Just as there are regulatory bodies that regulate ingredients that could cause direct harm to us, we need regulation of ingredients that cause direct harm to the environment, and in turn will eventually harm humans.
If we want to prevent the average global temperature from rising 2°, individual actions are not enough.
The sustainability movement is certainly growing, but our climate will surpass that 2° increase long before there are enough individuals making enough changes to impact the climate.
We need not just one country’s government, but many governments making actual policy changes to solve the climate crisis.
There are indeed such initiatives, like the Kyoto Protocol and Paris Accords, but those initiatives don’t work when major contributors to global emissions refuse to participate or if the participation is merely symbolic without solid goals and actionable plans to meet those targets.
Moving forward, we need the government to take sustainability seriously. However, environmentalism is just one issue that political sustainability needs to address.
Social justice is impossible without political sustainability.
Another topic that has had growing implications and a larger spotlight as time goes on is social justice.
Progress has certainly been made in many areas, but there is still an overwhelming amount of inequality in this world, and that inequality hurts all of us, regardless of your own social standing.
There are of course ways that we as individuals can push for equality on a personal level.
We can make sure to be kind and compassionate to others, we can donate to charities that support marginalized individuals and communities, we can learn about unconscious biases that we may hold, we can speak out when we see situations of injustice, and we can lead by example–modeling for our kids, friends, neighbors, employees, and other peers how to address differences with acceptance and understanding.
Indeed, I believe that all of the above traits are extremely important and align with many of the morals that most of us learned in our childhood, whether from our parents, our religion, our teachers, or kids shows and movies that always make sure to include a life lesson.
However, those actions are just the foundation to a healthy society, and political sustainability plays the most vital role in establishing social equality.
If we want gender equality, we need legislation that prevents gender discrimination.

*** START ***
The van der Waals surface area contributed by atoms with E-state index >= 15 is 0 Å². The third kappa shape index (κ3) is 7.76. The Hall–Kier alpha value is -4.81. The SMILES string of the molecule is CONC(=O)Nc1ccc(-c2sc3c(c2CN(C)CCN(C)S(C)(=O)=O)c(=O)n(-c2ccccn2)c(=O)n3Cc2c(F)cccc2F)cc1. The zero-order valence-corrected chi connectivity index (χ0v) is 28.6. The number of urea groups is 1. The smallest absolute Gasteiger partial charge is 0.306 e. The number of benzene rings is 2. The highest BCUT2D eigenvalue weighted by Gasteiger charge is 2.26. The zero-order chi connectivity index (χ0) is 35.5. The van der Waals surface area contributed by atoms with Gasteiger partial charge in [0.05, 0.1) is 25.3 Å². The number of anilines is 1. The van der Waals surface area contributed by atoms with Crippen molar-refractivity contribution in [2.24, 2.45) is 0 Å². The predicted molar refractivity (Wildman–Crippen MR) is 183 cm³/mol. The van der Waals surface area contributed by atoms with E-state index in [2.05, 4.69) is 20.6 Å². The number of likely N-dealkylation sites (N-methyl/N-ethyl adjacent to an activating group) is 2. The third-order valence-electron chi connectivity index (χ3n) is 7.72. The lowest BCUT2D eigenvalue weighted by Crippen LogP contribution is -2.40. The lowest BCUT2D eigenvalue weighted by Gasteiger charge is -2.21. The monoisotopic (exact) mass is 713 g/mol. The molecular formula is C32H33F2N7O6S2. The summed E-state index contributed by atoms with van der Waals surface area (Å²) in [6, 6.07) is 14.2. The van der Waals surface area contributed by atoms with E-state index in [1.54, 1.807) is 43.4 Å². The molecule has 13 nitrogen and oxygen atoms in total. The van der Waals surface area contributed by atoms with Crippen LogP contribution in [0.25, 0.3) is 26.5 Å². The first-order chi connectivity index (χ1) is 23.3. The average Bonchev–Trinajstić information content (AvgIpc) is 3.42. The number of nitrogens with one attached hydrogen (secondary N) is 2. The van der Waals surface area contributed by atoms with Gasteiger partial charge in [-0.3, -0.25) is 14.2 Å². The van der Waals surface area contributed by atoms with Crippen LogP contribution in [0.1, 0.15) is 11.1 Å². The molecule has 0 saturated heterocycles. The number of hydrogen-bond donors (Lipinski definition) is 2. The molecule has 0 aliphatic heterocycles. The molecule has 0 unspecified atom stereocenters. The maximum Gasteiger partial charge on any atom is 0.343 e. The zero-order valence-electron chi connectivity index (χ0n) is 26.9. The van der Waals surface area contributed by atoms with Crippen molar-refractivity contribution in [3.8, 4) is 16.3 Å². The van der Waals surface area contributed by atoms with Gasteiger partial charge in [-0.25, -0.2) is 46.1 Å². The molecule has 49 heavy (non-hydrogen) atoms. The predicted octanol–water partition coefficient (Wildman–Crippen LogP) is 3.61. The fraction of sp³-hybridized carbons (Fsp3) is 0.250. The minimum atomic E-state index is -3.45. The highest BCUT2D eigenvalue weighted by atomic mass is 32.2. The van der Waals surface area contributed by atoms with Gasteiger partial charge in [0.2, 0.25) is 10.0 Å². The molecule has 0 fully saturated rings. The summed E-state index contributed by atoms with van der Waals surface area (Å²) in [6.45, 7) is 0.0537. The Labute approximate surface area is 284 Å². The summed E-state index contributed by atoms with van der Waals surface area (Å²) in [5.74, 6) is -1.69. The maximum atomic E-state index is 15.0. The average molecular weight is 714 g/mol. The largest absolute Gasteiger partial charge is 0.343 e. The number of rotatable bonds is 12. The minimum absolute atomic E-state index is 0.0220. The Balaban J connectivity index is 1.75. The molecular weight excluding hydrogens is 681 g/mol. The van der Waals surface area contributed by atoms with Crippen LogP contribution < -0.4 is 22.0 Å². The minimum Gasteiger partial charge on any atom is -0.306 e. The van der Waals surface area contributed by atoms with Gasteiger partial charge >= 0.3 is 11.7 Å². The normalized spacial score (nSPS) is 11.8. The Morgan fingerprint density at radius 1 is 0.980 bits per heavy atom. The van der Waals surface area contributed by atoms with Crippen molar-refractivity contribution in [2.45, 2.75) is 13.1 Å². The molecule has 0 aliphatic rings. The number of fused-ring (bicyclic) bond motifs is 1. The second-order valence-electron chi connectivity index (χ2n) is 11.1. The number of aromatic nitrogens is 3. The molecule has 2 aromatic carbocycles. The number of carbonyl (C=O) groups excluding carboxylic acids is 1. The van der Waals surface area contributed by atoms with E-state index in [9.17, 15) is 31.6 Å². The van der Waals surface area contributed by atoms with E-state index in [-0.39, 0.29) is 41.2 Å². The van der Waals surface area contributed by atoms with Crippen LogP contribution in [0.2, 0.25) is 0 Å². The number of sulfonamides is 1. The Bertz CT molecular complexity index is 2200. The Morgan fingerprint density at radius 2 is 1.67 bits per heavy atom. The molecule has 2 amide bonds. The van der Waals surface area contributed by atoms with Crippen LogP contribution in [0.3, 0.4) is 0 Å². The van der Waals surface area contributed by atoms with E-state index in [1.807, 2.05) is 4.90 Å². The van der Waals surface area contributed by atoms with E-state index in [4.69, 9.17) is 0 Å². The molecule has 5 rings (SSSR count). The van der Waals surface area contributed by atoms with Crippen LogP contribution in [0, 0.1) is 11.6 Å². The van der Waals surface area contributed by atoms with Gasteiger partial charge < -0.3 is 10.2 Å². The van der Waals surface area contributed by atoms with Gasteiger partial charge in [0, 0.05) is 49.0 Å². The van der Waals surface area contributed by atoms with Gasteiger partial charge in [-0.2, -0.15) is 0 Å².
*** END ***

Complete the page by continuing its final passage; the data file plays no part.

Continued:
While individuals can make sure to avoid gender discrimination, that means nothing if the government itself requires gender discrimination. For example, a man might insist that he has nothing against women driving cars, but if the government bans women from driving, then that individual man’s sentiment means nothing.
(There is a really interesting memoir called Daring to Drive, in which Manal al-Sharif fights for women in Saudi Arabia to gain the right to drive.)
Even if the government doesn’t explicitly require gender discrimination, it is harmful when governments don’t punish gender discrimination. A man could insist that he has nothing against hiring women, but that doesn’t mean anything if he isn’t the hiring manager and all of the managers refuse to hire women.
It is so important for the government to make sure that gender discrimination is not allowed to persist.
If we want racial equality, we need legislation that prevents racial discrimination.
While individuals can refuse to discriminate against others based on race, that means nothing if the government itself is racist.
Whether governments explicitly require racial discrimination (like laws that force different races to sit in different places on the bus or criminalizes interracial relationships), or implicitly allow racial discrimination by refusing to ban it through legislation, the outcome can be harmful for everybody.
The only real way to ensure widespread racial equality is through comprehensive legislation that guarantees equal rights and protection to all citizens regardless of race.
The same thing goes for other marginalized groups of people. One of the largest of these groups is people with disabilities.
Once again, if we care about people with disabilities, the most important thing we can do is ensure that the government provides legislation to prevent discrimination.
While you may believe in treating disabled people with dignity, your helpful attitude means nothing without widespread legislation so that all people with disabilities are protected from discrimination.
Helping one wheelchair-bound person up some steps is almost nothing compared to providing accessibility features such as ramps to all people with disabilities.
It is vital for the government to introduce policies to prevent discrimination against people with disabilities.
These are of course just a few examples. For every social issue that exists, there is much more potential for that issue to be addressed through political action than individuals’ actions.
At the end of the day, governments are supposed to be in place to protect our rights; therefore, human rights are granted by the government.
It is in our best interest to make sure that the government is actually doing its job in protecting our rights.
Environmentalism and social justice are definitely not the only reasons that we need political sustainability.
But they are two huge issues that many of us care about and need to act accordingly.
Individual action is still important, but we should make sure that at least some of those actions involve a political component.
For those of us who have the privilege of participating in politics, that is the very first action we should take in our efforts to become more sustainable.
Continuing the Conversation
Can you think of any other ways that politics are crucial to our wellbeing? Has this changed your opinion on the importance of politics in your personal life? What are your takeaways for how political sustainability impacts you? Let me know in the comments below!